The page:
The attitude didn’t surprise him. Half the sapients in the Union spent a lot of their time snickering up their sleeves at the poor, culturally backwards humans. Of course, most of the other half were regarded pretty much the same way, some of them by each other, though not always for the same reasons. Everyone needed someone to feel superior to once in a while, Tran supposed, but his experience had shown him it was all bullshit anyway. Most individuals of any species only had redeeming qualities when someone else was looking. When they thought all eyes were turned away, they reverted to whatever form they thought they could get away with.

He suppressed the shiver at the next mouthful and then a groan as a short, squat humanoid in a trench coat sat down next to him. If he’d known his contact was going to be Xiya, he would’ve stayed home on Providence no matter how big a retainer he’d been offered just for making the trip.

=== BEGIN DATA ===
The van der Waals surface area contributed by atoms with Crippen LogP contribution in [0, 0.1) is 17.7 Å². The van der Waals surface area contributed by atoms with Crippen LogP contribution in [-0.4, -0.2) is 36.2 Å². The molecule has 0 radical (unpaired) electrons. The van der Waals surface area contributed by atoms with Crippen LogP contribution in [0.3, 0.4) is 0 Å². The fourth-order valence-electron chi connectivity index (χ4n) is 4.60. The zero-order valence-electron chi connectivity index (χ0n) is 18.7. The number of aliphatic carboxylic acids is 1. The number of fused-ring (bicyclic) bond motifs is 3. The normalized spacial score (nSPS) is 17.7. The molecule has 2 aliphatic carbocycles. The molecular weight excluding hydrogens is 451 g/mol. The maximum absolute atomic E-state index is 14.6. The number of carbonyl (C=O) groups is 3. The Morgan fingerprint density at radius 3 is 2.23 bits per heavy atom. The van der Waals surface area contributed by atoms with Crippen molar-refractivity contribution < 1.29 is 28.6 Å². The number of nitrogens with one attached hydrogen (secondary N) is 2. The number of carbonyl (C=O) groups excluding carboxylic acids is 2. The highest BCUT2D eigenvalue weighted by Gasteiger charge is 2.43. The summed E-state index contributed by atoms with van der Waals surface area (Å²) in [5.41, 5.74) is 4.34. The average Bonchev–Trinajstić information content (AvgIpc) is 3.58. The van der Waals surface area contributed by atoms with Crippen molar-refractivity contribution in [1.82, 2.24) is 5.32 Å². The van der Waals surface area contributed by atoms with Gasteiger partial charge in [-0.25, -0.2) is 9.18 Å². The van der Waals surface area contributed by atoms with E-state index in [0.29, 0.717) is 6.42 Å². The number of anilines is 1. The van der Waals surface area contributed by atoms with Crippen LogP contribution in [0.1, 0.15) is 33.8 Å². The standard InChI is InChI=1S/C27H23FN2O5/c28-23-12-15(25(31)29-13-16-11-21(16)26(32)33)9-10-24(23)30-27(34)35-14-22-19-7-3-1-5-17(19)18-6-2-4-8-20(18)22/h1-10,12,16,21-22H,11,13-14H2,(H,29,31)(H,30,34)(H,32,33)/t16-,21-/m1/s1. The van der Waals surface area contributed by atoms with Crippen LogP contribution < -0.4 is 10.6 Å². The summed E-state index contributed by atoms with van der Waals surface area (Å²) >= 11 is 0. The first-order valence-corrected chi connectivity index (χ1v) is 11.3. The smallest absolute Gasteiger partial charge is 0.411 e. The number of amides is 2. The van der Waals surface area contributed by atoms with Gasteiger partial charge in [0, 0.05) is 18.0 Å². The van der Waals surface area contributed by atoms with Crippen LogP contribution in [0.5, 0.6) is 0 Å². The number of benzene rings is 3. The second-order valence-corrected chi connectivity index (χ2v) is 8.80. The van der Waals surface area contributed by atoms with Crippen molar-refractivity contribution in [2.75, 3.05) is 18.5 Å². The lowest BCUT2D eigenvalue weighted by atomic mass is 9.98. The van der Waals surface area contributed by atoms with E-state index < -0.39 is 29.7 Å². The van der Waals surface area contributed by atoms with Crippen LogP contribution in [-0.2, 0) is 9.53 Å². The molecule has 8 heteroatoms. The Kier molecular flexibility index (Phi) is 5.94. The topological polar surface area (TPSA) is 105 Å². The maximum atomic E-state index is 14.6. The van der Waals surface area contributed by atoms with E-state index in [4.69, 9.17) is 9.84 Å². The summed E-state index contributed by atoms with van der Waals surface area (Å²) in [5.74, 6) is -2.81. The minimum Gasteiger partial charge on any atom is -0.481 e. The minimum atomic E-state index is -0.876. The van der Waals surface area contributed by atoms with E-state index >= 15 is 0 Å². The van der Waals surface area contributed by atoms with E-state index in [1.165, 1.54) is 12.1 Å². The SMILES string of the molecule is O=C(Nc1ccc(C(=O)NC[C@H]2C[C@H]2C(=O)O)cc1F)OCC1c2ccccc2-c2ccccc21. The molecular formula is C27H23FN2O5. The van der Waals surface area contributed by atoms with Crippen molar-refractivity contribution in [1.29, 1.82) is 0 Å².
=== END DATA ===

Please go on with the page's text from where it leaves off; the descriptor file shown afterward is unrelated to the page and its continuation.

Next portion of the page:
Humanoid and human-ish looking, Xiya tended to short and squat, no more than a metre and a half tall but thicker across the chest and waist than he ever expected to be. They’d originally come from a higher gravity world than Earth but didn’t seem to have gotten the extra strength or muscle density out of the deal that was supposed to happen. To human eyes, they also seemed to come in an odd variety of skin tones, most of them some shade of orange. The two things combined made him feel like he was talking to a cartoon character. They were a nice enough species, he supposed, if you didn’t mind them latching on to some of genre of your literature or film history and then trying to become a character from it in order to deal with you in terms your species was supposed to be able to identify with. Small details were adapted to fit themselves, of course. The effect achieved was usually at least irritating, sometimes disturbing, and once in a while nauseating. Tran had the feeling this was going to be one of the third times.